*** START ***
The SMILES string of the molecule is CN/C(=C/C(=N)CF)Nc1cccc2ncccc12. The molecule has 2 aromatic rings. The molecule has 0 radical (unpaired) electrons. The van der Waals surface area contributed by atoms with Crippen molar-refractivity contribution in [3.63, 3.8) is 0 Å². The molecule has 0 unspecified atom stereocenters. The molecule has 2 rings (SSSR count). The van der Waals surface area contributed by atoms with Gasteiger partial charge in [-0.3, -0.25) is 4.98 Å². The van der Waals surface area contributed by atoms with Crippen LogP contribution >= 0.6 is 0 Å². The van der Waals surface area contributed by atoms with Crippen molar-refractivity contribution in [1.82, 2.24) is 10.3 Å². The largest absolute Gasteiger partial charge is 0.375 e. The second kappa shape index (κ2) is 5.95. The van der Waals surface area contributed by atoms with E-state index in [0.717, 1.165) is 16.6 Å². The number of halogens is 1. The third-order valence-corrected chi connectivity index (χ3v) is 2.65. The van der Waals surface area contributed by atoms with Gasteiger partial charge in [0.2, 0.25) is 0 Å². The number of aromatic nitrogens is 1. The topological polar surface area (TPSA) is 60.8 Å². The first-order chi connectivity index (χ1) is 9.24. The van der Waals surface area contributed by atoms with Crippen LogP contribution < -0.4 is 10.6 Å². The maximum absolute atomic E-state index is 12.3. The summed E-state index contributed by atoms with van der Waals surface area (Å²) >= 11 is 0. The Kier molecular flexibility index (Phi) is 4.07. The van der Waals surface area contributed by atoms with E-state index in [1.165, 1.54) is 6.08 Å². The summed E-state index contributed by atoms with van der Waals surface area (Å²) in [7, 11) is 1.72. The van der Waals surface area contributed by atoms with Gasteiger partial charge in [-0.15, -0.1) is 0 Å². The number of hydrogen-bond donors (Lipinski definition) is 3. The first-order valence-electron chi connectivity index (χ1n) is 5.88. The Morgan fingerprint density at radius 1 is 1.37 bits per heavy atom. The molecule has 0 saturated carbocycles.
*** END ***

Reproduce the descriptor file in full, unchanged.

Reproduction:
The SMILES string of the molecule is CN/C(=C/C(=N)CF)Nc1cccc2ncccc12. The molecule has 2 aromatic rings. The molecule has 0 radical (unpaired) electrons. The van der Waals surface area contributed by atoms with Crippen molar-refractivity contribution in [3.63, 3.8) is 0 Å². The molecule has 0 unspecified atom stereocenters. The molecule has 2 rings (SSSR count). The van der Waals surface area contributed by atoms with Gasteiger partial charge in [-0.3, -0.25) is 4.98 Å². The van der Waals surface area contributed by atoms with Crippen LogP contribution >= 0.6 is 0 Å². The van der Waals surface area contributed by atoms with Crippen molar-refractivity contribution in [1.82, 2.24) is 10.3 Å². The largest absolute Gasteiger partial charge is 0.375 e. The second kappa shape index (κ2) is 5.95. The van der Waals surface area contributed by atoms with E-state index in [0.717, 1.165) is 16.6 Å². The number of halogens is 1. The third-order valence-corrected chi connectivity index (χ3v) is 2.65. The van der Waals surface area contributed by atoms with Gasteiger partial charge in [0.2, 0.25) is 0 Å². The number of aromatic nitrogens is 1. The topological polar surface area (TPSA) is 60.8 Å². The first-order chi connectivity index (χ1) is 9.24. The van der Waals surface area contributed by atoms with Crippen LogP contribution < -0.4 is 10.6 Å². The maximum absolute atomic E-state index is 12.3. The summed E-state index contributed by atoms with van der Waals surface area (Å²) >= 11 is 0. The Kier molecular flexibility index (Phi) is 4.07. The van der Waals surface area contributed by atoms with E-state index in [1.165, 1.54) is 6.08 Å². The summed E-state index contributed by atoms with van der Waals surface area (Å²) in [7, 11) is 1.72. The van der Waals surface area contributed by atoms with Gasteiger partial charge in [-0.15, -0.1) is 0 Å². The number of hydrogen-bond donors (Lipinski definition) is 3. The first-order valence-electron chi connectivity index (χ1n) is 5.88. The Morgan fingerprint density at radius 1 is 1.37 bits per heavy atom. The molecule has 0 saturated carbocycles.